ISSN 2330-717X

Syria Braces For New Violence As Protesters Bury Dead


(RFE/RL) — Syria is bracing for more likely violence today as families of pro-democracy protesters killed by security forces on April 22 prepare to hold funerals across the country.

Reuters quoted a Syrian rights activist as saying that “the funerals will turn into vehement protests, like past funerals.”

Syrian security forces reportedly shot dead nearly 90 protesters on April 22 in the bloodiest demonstrations yet against President Bashar al-Assad.

U.S. President Barack Obama said Syria’s “outrageous use of violence to quell protests must come to an end now.”

“Instead of listening to their own people, President Assad is blaming outsiders while seeking Iranian assistance in repressing Syria’s citizens through the same brutal tactics that have been used by his Iranian allies,” Obama said in a statement.

UN Secretary-General Ban Ki-moon called for a transparent, independent investigation of the killings of demonstrators.

He also told the Syrian government to “respect international human rights, including the right to freedom of expression and peaceful assembly, as well as the freedom of press.”

British Foreign Secretary William Hague condemned the “unacceptable killing of demonstrators by the Syrian security forces.”

European Parliament chief Jerzy Buzek also condemned the violence in Syria.

Scores Killed, And More Protests To Come


A Syrian group organizing the protests put the number killed at 88. Amnesty International put the death toll at 75.

Syria’s official news agency, SANA, gave a much lower casualty figure, saying 10 people died in clashes between demonstrators and passersby. SANA said government forces intervened, using only tear gas and water cannon.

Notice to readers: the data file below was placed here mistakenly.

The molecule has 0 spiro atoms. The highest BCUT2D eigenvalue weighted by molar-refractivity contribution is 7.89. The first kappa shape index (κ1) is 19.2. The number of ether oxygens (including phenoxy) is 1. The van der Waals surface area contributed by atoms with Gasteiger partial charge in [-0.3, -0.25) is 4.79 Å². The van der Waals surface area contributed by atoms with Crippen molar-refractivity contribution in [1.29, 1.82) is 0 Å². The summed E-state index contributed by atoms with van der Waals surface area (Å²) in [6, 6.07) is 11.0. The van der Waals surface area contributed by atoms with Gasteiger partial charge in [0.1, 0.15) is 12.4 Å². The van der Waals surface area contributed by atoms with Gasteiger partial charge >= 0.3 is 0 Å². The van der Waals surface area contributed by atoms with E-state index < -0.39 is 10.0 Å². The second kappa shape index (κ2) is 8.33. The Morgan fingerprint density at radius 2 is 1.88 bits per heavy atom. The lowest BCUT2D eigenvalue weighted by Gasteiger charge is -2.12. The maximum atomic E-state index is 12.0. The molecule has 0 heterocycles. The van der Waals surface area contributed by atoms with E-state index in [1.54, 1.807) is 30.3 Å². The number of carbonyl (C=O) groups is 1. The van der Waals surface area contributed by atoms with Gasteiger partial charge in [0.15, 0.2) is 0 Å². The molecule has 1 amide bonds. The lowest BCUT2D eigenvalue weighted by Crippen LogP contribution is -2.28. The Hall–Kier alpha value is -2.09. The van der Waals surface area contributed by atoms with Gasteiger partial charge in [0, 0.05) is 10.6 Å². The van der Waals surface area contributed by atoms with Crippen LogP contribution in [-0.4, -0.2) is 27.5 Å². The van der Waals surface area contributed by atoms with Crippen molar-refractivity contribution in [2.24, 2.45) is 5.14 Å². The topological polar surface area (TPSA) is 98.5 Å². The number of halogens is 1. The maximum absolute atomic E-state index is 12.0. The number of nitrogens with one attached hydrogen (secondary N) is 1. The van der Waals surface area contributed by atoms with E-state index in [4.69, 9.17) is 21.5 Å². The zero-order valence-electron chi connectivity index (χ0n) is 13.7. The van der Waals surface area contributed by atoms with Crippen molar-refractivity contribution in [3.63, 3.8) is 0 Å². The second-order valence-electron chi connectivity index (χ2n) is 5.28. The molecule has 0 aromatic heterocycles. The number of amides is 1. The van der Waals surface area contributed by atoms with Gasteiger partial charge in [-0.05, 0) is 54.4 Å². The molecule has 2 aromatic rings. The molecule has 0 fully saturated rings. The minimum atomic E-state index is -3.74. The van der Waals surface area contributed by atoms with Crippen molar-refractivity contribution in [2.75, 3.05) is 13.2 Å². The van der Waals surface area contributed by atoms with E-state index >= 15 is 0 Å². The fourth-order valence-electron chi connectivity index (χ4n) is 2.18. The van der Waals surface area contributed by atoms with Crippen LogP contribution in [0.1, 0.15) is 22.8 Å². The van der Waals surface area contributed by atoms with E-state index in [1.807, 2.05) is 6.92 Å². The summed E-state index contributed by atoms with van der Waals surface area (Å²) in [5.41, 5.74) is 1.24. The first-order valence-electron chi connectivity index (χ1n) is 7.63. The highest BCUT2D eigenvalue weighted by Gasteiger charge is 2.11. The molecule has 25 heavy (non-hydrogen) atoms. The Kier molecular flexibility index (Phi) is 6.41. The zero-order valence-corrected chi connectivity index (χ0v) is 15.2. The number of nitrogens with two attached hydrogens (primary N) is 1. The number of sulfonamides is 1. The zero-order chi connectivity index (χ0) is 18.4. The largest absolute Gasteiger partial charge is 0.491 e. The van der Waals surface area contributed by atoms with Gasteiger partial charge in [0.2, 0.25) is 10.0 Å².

State-run media also reportedly that “unidentified gunmen fired at the protesters in Homs and also attacked a police station.”

Western news agencies, however, quoted witnesses as saying security forces used live ammunition and tear gas against protesters as thousands of people took to streets in several towns and cities across Syria demanding change.

Demonstrations reportedly took place in the capital, Damascus, as well as in other cities, from the northeastern town of Qamishlil to Daraa in the south.

In the southern town of Jasim, a large crowd carrying banners chanted antigovernment slogans, including, “The people want to overthrow the regime.”

Reuters quoted a Syrian human rights campaigner in Damascus as saying today’s funerals would turn into vehement protests.

“When you have security services who are thugs, it is difficult to think that they will not shoot at the crowds. Another cycle of funerals and demonstrations is likely to follow,” the rights campaigner said.

Too Little, Too Late

The deadly April 22 crackdown came a day after Assad introduced concessions meant to quell the tide of discontent against his rule but which opponents derided as inadequate.

They included the end to a notorious state of emergency that has existed for nearly half a century and also conceded people’s right to seek permission to stage peaceful protests.

However, opponents signaled that this was no longer sufficient. Ahead of the April 22 gatherings, an umbrella group representing the protesters issued a statement demanding a “rapid reformulation of our national institutions.”

The statement — issued in the name of “Syrian local organizing committees” — demanded an end to torture, killings, arrests, and violence against demonstrators as well as three days of state-sanctioned mourning for those killed so far.

It also called for the release of all political prisoners and an independent inquiry into the death of protesters.

Most radical of all, it called for drastic constitutional reform that would limit presidents to two terms. Assad has been president for 11 years, having inherited the post on the death in 2000 of his father, Hafez al-Assad, who ruled Syria for the previous 30 years.

At least 220 Syrians have been killed, according to human rights groups, in five weeks of demonstrations against what is considered one of the Middle East’s most autocratic states.

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RFE/RL journalists report the news in 21 countries where a free press is banned by the government or not fully established.

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